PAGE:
As a retired teacher, I am often amazed when people claim that it is a problem that student test scores have plateaued, that is show no improvement. What, did they expect that a new group of seventh-graders, taught much the same way as the last group, would somehow, magically, perform better?
What connection does the current group of seventh-grades have to those now in eighth grade? Answer: none whatsoever. Anyone learned in process mechanics knows that if you take a sheet of steel and place it in a mold and hit it with a press ram, that the part you get will be near identical to the last part. They have even figured out ways to ensure that the outcome is the same, within reasonable process parameters. They only compare one with the next if they expect them to be identical.
What is reasonable to expect is that the eighth-graders, given the seventh-grade tests, would perform slightly better. That comparison is comparing apples to apples and not apples to oranges. (My cartoon mind shows someone holding up an orange and commented on what a poor color this apple has.)
So, let’s talk about this applies to archery scores.
Should they be going up?
There is really only one scenario in which they do. If all you do is practice and shoot in competitions, your scores should either stay the same . . . or go down. That’s right, I said down. Studies show that just doing a skill does not make you better, but often can make you worse. I use driving a car to exemplify this fact. Commuting to work every day and racking up hundreds of thousands of driving miles, does not qualify you to compete in NASCAR events. And, your driving skills may actually be eroding. This is because the vast majority of time you spend driving, you are driving on autopilot. You are not focused on your driving, trying to get better, etc.; you are just driving subconsciously.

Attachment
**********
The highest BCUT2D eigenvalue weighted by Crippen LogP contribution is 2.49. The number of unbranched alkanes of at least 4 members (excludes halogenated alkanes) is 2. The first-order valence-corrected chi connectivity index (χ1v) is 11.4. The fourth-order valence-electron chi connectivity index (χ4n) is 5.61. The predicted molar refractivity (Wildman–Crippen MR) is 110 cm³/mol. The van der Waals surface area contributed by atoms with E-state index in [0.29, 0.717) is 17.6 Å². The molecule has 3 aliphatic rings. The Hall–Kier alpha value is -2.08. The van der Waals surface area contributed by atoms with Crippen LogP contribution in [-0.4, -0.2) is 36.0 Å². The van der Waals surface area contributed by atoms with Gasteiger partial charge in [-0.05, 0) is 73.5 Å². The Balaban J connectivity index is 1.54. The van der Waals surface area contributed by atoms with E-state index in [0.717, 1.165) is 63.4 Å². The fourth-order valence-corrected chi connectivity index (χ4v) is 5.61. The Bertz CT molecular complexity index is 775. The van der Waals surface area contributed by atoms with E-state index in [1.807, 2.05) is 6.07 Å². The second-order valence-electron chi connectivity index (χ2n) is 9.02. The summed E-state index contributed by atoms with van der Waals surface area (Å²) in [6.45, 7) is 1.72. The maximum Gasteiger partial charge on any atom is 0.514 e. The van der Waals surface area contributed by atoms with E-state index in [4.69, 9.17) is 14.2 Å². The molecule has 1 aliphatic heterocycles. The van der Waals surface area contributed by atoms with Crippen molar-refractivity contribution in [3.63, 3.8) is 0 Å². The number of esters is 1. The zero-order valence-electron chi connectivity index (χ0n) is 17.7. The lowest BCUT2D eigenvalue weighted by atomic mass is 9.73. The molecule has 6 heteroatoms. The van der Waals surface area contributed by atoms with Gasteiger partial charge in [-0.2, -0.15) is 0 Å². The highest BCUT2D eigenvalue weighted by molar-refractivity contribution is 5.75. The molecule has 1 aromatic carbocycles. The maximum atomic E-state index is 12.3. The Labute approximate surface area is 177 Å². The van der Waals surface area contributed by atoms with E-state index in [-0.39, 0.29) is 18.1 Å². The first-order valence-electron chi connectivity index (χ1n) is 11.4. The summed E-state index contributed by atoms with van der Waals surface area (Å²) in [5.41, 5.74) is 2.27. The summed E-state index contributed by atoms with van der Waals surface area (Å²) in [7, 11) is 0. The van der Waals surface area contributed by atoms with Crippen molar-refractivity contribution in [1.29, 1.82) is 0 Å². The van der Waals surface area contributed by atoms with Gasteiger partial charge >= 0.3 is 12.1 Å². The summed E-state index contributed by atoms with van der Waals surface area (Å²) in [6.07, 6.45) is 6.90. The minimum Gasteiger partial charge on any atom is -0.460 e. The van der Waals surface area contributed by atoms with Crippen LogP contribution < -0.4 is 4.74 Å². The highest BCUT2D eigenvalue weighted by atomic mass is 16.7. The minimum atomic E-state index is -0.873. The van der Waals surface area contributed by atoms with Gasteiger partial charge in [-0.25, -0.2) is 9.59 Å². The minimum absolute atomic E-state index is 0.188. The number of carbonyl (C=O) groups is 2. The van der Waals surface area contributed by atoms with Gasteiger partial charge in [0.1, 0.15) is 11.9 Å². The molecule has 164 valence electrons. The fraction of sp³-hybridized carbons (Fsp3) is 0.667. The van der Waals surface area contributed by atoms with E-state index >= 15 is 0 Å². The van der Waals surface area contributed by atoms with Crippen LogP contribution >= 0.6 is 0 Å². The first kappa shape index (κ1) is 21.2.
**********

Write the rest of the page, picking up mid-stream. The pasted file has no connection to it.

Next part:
So, if you practice rarely and compete rarely, I suspect your scores would be going down if, indeed, they ever went up in the first place.
If you practice frequently (making you someone in good “archery shape”) and compete frequently, I suspect that your scores should hold steady. (I have spoken with professional archers who are practicing little and competing a great deal and they have complained that their scores were going down. It does take both.)
In order for your scores to go up, you need to be focusing upon practice sessions designed to make you a better archer. This is the only way you can “improve” your archery.
The mistake we make is most of us are in the second category but thinking, “Gee we are spending so much time and effort (and money); we should be getting better!” This is the equivalent to “Gee, I paid so much money for my family car and I commute quite a distance to work and back each day, I should be getting better as a driver, right?”
Nope, you are just reinforcing your ability to perform at your average level or lower.
The message for your students is that two things are required to get better: (a) time on task and (b) focusing on things that demonstrably make them better. They need to come up with “a” and you, as their coach, need to help them find “b.”
In finding “b” the trial-and-test process is your friend. Your job is to make suggestions as to drills your student can do that will make them better and devise tests that will show whether or not that drill is working for them. Better coaches diagnose faults better. Better coaches make better suggestions. Better coaches devise good evaluation plans.
Are you getting better?
PS I am not tweaking you. At this stage in my life I am well past my peak with regard to, well, anything. I still devote energy in trying to learn more about what will make me a better coach, but find myself more and more focused in sharing what I already know. I may be past my peak, but you are probably not, and you can take us farther than I can. I do hope you will adopt the spirit of “passing on your coaching knowledge” as I think not doing that is what has hindered us and our sport in the past. Steve